Scandinavian Attitudes to Nudity

Scandinavians are unusually cool about nudity in certain well-defined situations. The Finnish sauna is a well-known example. Within Swedish families, nudity is also commonplace, while many other nations feel that allowing your kids to see you starkers is tantamount to sexual molestation. (Which is a hot topic here at Scienceblogs at the moment.)

My wife and I once had dinner with a young couple down the street, where the man was a Chilean. His parents also had an apartment on the same street. He told us, chuckling, that his ma & pa could never draw the blinds in their kitchen, because every time they did there were naked people in the kitchen window across the street. This kind of rang a bell with me, and sure enough, that kitchen window belonged to the Rundkvist family.

Poor harassed Catholics! Similarly, I felt a little bad for my excellent Turkmen Muslim neighbour recently when he came to pick up his daughter at our place and the door was opened by my three-year old in her birthday suit (she had just had a bath).

Funnily, nudist beaches are rare in Sweden, and nobody gets naked at a public beach. Topless tanning is also regrettably pretty much out after its glory days in the 80s. Be nude, but learn the proper context.

Another peculiarity of us Scandinavians is that we have a strong feminist ethos and uncommonly de-specialised gender roles. This means that Scandy men are involved to an unusual degree in the care of their children. Combine this with our attitude to nudity, and try to imagine the consequences in, say, the changing rooms of a public bath.

I took my eight-year-old to swimming practice Monday night. As usual, the changing rooms were full of nude men and toddlers of both sexes. I really had to admire this one guy, a fiftyish Chinese recent arrival, who was there with his two daughters. I imagine it takes some cultural flexibility in a man like that to accept that a) he's taking the girls to swimming practice, b) they all change in the men's changing room.

Well, what about child molestation? I believe the frequency of such crimes is about the same in Sweden as in other Western countries, though the rate of discovery and police involvement is most likely way higher due to high awareness. The current issue of kids' magazine Kamratposten, of which my son is a subscriber, has a piece on molestation with matter-of-fact advice about what a kid's to do if they or someone they know becomes a target.

And those nude men in the changing room? Most of them were dads. If someone had approached a kid in a slimy way or taken out a camera, he would have been pinned in a corner before he could say "NAMBLA" and fifteen suburban cellphone users would have called the police on the spot. Getting nekkid is no big deal to a Swedish dad, but the well-being and integrity of kids sure is.

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I've found that North Americans are terribly uptight when it comes to nudity. Letting your toddler run around the yard without any clothes on is frowned upon in most neighbourhoods. And god forbid you get naked in front of your own children! I think we have a lot to learn from Scandinavians, and from many other countries in Europe. Why we consider it so shameful is beyond me (although I will admit, I'm not too comfy exposing my bits to the world...) Lots to think about. Good post as usual Martin!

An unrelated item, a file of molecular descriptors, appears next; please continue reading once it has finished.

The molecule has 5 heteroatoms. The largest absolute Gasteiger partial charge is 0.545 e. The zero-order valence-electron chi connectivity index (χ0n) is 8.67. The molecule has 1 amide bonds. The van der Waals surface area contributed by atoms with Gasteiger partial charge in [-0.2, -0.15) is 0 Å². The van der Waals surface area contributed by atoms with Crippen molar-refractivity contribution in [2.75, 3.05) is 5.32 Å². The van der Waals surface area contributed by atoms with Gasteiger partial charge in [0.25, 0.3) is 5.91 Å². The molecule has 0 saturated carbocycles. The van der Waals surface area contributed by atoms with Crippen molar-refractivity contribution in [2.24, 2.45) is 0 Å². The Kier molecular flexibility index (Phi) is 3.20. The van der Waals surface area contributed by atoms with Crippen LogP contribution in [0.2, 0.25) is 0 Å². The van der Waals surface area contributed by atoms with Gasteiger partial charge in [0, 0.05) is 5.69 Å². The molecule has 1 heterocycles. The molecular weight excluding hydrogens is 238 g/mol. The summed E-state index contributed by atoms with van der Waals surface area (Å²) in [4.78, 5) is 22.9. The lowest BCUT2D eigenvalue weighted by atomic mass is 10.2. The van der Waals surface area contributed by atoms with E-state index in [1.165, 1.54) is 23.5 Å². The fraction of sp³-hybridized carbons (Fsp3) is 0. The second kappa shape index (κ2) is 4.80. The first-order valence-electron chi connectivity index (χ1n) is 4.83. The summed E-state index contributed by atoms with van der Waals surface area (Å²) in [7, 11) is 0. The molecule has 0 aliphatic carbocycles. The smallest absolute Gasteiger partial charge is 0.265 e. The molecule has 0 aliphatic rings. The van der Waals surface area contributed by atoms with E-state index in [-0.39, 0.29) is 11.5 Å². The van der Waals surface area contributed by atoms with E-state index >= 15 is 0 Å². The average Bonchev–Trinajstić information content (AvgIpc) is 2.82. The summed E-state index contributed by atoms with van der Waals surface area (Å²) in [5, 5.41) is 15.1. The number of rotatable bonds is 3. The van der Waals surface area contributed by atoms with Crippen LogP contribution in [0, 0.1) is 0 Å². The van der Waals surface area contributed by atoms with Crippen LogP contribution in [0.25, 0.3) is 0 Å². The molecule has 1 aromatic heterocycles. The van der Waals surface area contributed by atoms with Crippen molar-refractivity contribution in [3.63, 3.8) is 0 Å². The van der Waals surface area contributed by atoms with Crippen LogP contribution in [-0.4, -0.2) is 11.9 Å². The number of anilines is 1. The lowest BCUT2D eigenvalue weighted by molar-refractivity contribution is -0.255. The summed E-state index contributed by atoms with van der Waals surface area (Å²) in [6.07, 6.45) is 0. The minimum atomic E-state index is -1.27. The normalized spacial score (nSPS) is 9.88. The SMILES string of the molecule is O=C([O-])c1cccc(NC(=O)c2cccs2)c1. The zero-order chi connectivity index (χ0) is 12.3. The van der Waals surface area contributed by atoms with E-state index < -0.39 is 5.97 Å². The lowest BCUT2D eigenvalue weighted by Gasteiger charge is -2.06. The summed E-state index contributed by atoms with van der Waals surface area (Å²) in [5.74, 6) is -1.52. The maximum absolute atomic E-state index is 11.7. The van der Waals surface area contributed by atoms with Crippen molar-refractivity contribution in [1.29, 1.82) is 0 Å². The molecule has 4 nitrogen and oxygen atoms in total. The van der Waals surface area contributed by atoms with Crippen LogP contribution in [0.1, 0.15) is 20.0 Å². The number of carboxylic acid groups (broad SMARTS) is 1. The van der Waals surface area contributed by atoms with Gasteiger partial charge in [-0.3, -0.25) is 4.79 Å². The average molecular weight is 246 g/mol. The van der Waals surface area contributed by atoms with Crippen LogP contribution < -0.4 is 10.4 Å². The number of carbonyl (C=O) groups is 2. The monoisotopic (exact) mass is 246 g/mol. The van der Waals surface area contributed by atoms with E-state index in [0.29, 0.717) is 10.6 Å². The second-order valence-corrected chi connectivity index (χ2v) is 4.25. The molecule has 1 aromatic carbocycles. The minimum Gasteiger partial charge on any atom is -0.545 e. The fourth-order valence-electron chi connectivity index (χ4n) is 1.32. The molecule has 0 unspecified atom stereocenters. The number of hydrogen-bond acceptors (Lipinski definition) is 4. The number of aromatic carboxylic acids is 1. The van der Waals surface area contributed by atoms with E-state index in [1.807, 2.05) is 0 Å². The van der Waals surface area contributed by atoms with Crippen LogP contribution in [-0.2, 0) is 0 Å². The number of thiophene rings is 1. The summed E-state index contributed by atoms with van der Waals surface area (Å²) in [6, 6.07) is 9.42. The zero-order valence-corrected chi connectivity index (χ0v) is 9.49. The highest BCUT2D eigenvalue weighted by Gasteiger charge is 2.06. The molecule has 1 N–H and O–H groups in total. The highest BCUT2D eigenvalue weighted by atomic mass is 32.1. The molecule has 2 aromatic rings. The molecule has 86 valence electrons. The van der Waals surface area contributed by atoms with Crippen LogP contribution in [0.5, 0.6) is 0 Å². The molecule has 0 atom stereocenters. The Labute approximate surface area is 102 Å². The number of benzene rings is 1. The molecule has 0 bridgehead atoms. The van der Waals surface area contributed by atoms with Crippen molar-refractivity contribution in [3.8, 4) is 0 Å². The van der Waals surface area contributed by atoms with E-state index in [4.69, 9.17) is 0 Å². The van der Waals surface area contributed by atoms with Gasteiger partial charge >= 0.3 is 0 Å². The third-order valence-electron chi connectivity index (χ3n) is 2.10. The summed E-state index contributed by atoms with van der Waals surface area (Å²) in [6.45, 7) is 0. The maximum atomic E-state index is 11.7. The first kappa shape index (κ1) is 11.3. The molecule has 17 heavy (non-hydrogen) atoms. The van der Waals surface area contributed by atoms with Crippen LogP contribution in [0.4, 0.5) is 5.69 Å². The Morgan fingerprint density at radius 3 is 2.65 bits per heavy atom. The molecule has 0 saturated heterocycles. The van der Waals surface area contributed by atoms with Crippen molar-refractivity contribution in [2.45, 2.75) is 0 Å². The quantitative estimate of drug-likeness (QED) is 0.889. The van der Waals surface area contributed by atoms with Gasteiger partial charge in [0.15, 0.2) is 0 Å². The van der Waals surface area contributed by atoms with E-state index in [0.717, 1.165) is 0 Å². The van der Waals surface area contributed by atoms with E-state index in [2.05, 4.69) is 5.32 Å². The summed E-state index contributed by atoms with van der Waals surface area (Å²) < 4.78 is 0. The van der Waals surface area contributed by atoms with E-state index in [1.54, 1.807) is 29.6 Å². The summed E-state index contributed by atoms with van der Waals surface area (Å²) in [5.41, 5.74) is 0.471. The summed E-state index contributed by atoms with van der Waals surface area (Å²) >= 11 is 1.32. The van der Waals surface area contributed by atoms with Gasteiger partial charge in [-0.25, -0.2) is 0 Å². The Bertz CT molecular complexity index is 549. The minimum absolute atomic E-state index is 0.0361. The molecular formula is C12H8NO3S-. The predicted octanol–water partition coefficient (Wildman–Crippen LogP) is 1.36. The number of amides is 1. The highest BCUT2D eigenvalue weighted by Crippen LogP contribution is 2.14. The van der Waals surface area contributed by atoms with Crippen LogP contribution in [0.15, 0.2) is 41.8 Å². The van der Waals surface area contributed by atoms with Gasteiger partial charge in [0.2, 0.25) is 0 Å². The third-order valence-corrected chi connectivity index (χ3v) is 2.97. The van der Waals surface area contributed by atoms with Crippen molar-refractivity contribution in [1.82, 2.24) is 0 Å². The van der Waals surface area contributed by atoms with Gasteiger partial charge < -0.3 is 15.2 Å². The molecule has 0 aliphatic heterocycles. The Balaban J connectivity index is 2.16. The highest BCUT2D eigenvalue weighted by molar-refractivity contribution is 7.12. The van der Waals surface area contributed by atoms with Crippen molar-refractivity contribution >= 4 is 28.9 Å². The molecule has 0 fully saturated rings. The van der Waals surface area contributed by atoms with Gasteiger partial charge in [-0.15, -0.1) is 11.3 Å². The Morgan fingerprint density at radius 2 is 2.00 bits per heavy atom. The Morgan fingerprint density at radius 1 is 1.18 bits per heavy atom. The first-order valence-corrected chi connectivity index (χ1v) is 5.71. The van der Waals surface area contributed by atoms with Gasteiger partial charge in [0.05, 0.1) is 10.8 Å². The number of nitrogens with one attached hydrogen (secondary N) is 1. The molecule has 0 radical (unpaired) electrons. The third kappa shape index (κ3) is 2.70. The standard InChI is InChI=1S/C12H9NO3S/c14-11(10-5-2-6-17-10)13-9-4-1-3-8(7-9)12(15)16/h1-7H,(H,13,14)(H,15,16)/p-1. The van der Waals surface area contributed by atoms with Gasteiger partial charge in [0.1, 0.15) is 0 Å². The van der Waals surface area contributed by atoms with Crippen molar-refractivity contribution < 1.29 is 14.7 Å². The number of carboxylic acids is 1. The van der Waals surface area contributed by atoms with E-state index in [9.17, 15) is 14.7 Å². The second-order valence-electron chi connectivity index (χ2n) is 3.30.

Many thanks! A funny thing is that it would probably be more acceptable in the US for mothers to bring their little boys into the ladies' changing room. I guess the sight of a naked man is much scarier.

My kids somehow soaked up their attitudes about nudity from our US culture rather than from their family upbringing. We raised them in a household with a lot of nudity. But by the time both were a few years shy of puberty, they chose not to go naked and asked that my wife and I avoid nudity as well. The last time I was downstairs naked in front of my daughter, she said, "Dad, it's time to put your balls away." Both are in college now. Though they are comfortable with body and sex issues, their attitudes about nudity haven't changed.

Jon, when I was four and five I lived in Connecticut with my parents and went to Kindergarten. When we moved back to Sweden I was so prudish that I wore Speedos in the bathtub when my grandma was around. But it wore off.

Karen, if you find them intimidating, you can always turn off the light or put a paper bag over their head.

You've reminded me of another aspect of our prudishness: gym culture. From childhood through young adulthood, I never thought twice about walking around a locker room naked. We all did it. Now it seems that it's just me and the other old farts (I'm in my 50's) who let it hang out. The younger guys are always covered up. This is as true in YMCAs as it is in fancy health clubs.

That's funny, because people born in the 80s are supposed to be indiscriminately promiscuous, right? And still they won't flaunt their bits? Maybe their sexual culture is so volatile that if one of them flashed his salami the other ones would descend into a complete atavistic bonobo clusterfrock right then and there.

When I started taking our preschool-age daughter to swimming lessons this past summer, we went to an indoor pool. At the entrance to the changing rooms was a big sign: "All children 8 years and under MUST USE THE FAMILY ROOMS". The "family rooms" are individual toilet/shower/dressing rooms, as opposed to the group locker rooms. When I asked one of the desk clerks, she said it was for the sensibilities of the older patrons. Not the kids, their grandmas and grandpas. Many's the day we waited for almost half an hour for an available family room.